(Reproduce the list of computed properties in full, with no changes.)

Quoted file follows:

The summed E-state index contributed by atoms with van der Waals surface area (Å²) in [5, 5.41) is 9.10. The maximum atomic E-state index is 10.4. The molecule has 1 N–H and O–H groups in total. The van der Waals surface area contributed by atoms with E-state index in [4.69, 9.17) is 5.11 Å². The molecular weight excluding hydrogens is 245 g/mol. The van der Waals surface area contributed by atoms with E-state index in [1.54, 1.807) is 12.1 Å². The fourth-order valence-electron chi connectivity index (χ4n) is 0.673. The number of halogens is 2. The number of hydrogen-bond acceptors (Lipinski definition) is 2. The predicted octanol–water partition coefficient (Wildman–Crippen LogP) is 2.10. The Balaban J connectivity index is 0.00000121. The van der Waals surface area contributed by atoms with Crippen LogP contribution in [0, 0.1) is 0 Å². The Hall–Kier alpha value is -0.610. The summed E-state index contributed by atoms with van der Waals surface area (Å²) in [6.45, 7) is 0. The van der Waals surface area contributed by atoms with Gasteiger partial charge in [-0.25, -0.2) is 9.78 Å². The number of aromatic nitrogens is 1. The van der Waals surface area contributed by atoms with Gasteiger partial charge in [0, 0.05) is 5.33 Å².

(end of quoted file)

The summed E-state index contributed by atoms with van der Waals surface area (Å²) in [5, 5.41) is 9.10. The maximum atomic E-state index is 10.4. The molecule has 1 N–H and O–H groups in total. The van der Waals surface area contributed by atoms with E-state index in [4.69, 9.17) is 5.11 Å². The molecular weight excluding hydrogens is 245 g/mol. The van der Waals surface area contributed by atoms with E-state index in [1.54, 1.807) is 12.1 Å². The fourth-order valence-electron chi connectivity index (χ4n) is 0.673. The number of halogens is 2. The number of hydrogen-bond acceptors (Lipinski definition) is 2. The predicted octanol–water partition coefficient (Wildman–Crippen LogP) is 2.10. The Balaban J connectivity index is 0.00000121. The van der Waals surface area contributed by atoms with Crippen LogP contribution in [0, 0.1) is 0 Å². The Hall–Kier alpha value is -0.610. The summed E-state index contributed by atoms with van der Waals surface area (Å²) in [6.45, 7) is 0. The van der Waals surface area contributed by atoms with Gasteiger partial charge in [-0.25, -0.2) is 9.78 Å². The number of aromatic nitrogens is 1. The van der Waals surface area contributed by atoms with Gasteiger partial charge in [0, 0.05) is 5.33 Å².